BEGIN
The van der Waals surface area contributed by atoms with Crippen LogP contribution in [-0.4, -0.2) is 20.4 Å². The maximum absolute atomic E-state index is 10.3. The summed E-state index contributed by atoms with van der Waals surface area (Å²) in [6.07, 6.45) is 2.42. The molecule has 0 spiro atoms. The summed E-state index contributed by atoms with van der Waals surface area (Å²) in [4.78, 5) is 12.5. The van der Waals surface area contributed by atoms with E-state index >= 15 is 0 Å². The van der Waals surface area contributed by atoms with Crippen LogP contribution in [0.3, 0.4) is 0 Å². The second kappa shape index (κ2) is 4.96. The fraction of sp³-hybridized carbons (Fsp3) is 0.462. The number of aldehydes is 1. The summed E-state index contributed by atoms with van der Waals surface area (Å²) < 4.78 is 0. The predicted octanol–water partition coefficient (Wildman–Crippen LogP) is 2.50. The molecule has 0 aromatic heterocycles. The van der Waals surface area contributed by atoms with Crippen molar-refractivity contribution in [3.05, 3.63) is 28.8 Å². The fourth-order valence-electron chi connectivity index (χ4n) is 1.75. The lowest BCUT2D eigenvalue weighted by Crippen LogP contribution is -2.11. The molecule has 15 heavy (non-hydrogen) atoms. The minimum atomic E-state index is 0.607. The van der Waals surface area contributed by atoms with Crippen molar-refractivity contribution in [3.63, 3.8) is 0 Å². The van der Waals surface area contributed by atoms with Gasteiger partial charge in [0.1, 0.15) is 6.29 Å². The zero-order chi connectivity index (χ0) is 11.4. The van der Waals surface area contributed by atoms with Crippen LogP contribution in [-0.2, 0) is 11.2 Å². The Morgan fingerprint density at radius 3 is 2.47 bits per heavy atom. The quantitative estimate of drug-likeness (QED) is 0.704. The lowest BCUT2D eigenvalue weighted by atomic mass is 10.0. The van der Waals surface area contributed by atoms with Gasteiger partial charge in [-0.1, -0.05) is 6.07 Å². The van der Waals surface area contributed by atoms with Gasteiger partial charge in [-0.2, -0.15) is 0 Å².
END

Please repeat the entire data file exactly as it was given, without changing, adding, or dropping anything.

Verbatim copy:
The van der Waals surface area contributed by atoms with Crippen LogP contribution in [-0.4, -0.2) is 20.4 Å². The maximum absolute atomic E-state index is 10.3. The summed E-state index contributed by atoms with van der Waals surface area (Å²) in [6.07, 6.45) is 2.42. The molecule has 0 spiro atoms. The summed E-state index contributed by atoms with van der Waals surface area (Å²) in [4.78, 5) is 12.5. The van der Waals surface area contributed by atoms with E-state index >= 15 is 0 Å². The van der Waals surface area contributed by atoms with Crippen LogP contribution in [0.3, 0.4) is 0 Å². The second kappa shape index (κ2) is 4.96. The fraction of sp³-hybridized carbons (Fsp3) is 0.462. The number of aldehydes is 1. The summed E-state index contributed by atoms with van der Waals surface area (Å²) < 4.78 is 0. The predicted octanol–water partition coefficient (Wildman–Crippen LogP) is 2.50. The molecule has 0 aromatic heterocycles. The van der Waals surface area contributed by atoms with Crippen molar-refractivity contribution in [3.05, 3.63) is 28.8 Å². The fourth-order valence-electron chi connectivity index (χ4n) is 1.75. The lowest BCUT2D eigenvalue weighted by Crippen LogP contribution is -2.11. The molecule has 15 heavy (non-hydrogen) atoms. The minimum atomic E-state index is 0.607. The van der Waals surface area contributed by atoms with Crippen molar-refractivity contribution in [3.63, 3.8) is 0 Å². The van der Waals surface area contributed by atoms with Gasteiger partial charge in [0.1, 0.15) is 6.29 Å². The zero-order chi connectivity index (χ0) is 11.4. The van der Waals surface area contributed by atoms with Crippen LogP contribution in [-0.2, 0) is 11.2 Å². The Morgan fingerprint density at radius 3 is 2.47 bits per heavy atom. The quantitative estimate of drug-likeness (QED) is 0.704. The lowest BCUT2D eigenvalue weighted by atomic mass is 10.0. The van der Waals surface area contributed by atoms with Gasteiger partial charge in [-0.1, -0.05) is 6.07 Å². The van der Waals surface area contributed by atoms with Gasteiger partial charge in [-0.2, -0.15) is 0 Å².